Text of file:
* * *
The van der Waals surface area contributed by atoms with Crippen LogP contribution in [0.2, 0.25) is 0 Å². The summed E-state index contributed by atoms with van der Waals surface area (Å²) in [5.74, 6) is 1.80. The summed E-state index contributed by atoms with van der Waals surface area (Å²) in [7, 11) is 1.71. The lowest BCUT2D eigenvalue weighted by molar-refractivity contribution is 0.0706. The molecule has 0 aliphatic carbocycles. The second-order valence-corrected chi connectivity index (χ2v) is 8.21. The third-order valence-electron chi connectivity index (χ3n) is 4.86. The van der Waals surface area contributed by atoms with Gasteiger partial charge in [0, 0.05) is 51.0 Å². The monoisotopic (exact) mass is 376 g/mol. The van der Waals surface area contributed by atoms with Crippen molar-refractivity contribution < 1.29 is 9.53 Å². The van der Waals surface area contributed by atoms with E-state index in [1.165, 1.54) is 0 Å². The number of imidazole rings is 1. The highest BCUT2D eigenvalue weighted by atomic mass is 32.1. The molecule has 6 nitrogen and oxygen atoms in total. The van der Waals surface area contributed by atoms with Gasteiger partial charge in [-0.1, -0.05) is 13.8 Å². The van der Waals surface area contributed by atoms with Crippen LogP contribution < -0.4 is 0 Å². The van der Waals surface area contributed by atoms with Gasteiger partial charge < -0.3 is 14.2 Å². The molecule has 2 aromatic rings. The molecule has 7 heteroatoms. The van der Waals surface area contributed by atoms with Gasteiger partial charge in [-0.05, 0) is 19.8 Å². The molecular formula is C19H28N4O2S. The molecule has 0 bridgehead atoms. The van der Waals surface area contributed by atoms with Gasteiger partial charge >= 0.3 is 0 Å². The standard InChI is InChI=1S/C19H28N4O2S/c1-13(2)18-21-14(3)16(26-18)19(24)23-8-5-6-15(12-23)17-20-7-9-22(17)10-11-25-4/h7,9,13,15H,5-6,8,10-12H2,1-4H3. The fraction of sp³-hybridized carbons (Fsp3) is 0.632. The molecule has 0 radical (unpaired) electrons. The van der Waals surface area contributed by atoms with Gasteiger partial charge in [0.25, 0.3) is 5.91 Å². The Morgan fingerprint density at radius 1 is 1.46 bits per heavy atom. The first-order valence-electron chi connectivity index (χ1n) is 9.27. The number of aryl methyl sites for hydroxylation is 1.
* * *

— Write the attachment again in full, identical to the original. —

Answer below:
The van der Waals surface area contributed by atoms with Crippen LogP contribution in [0.2, 0.25) is 0 Å². The summed E-state index contributed by atoms with van der Waals surface area (Å²) in [5.74, 6) is 1.80. The summed E-state index contributed by atoms with van der Waals surface area (Å²) in [7, 11) is 1.71. The lowest BCUT2D eigenvalue weighted by molar-refractivity contribution is 0.0706. The molecule has 0 aliphatic carbocycles. The second-order valence-corrected chi connectivity index (χ2v) is 8.21. The third-order valence-electron chi connectivity index (χ3n) is 4.86. The van der Waals surface area contributed by atoms with Gasteiger partial charge in [0, 0.05) is 51.0 Å². The monoisotopic (exact) mass is 376 g/mol. The van der Waals surface area contributed by atoms with Crippen molar-refractivity contribution < 1.29 is 9.53 Å². The van der Waals surface area contributed by atoms with E-state index in [1.165, 1.54) is 0 Å². The number of imidazole rings is 1. The highest BCUT2D eigenvalue weighted by atomic mass is 32.1. The molecule has 6 nitrogen and oxygen atoms in total. The van der Waals surface area contributed by atoms with Gasteiger partial charge in [-0.1, -0.05) is 13.8 Å². The van der Waals surface area contributed by atoms with Crippen LogP contribution < -0.4 is 0 Å². The van der Waals surface area contributed by atoms with Gasteiger partial charge < -0.3 is 14.2 Å². The molecule has 2 aromatic rings. The molecule has 7 heteroatoms. The van der Waals surface area contributed by atoms with Gasteiger partial charge in [-0.05, 0) is 19.8 Å². The molecular formula is C19H28N4O2S. The molecule has 0 bridgehead atoms. The van der Waals surface area contributed by atoms with Gasteiger partial charge >= 0.3 is 0 Å². The standard InChI is InChI=1S/C19H28N4O2S/c1-13(2)18-21-14(3)16(26-18)19(24)23-8-5-6-15(12-23)17-20-7-9-22(17)10-11-25-4/h7,9,13,15H,5-6,8,10-12H2,1-4H3. The fraction of sp³-hybridized carbons (Fsp3) is 0.632. The molecule has 0 radical (unpaired) electrons. The van der Waals surface area contributed by atoms with Gasteiger partial charge in [0.25, 0.3) is 5.91 Å². The Morgan fingerprint density at radius 1 is 1.46 bits per heavy atom. The first-order valence-electron chi connectivity index (χ1n) is 9.27. The number of aryl methyl sites for hydroxylation is 1.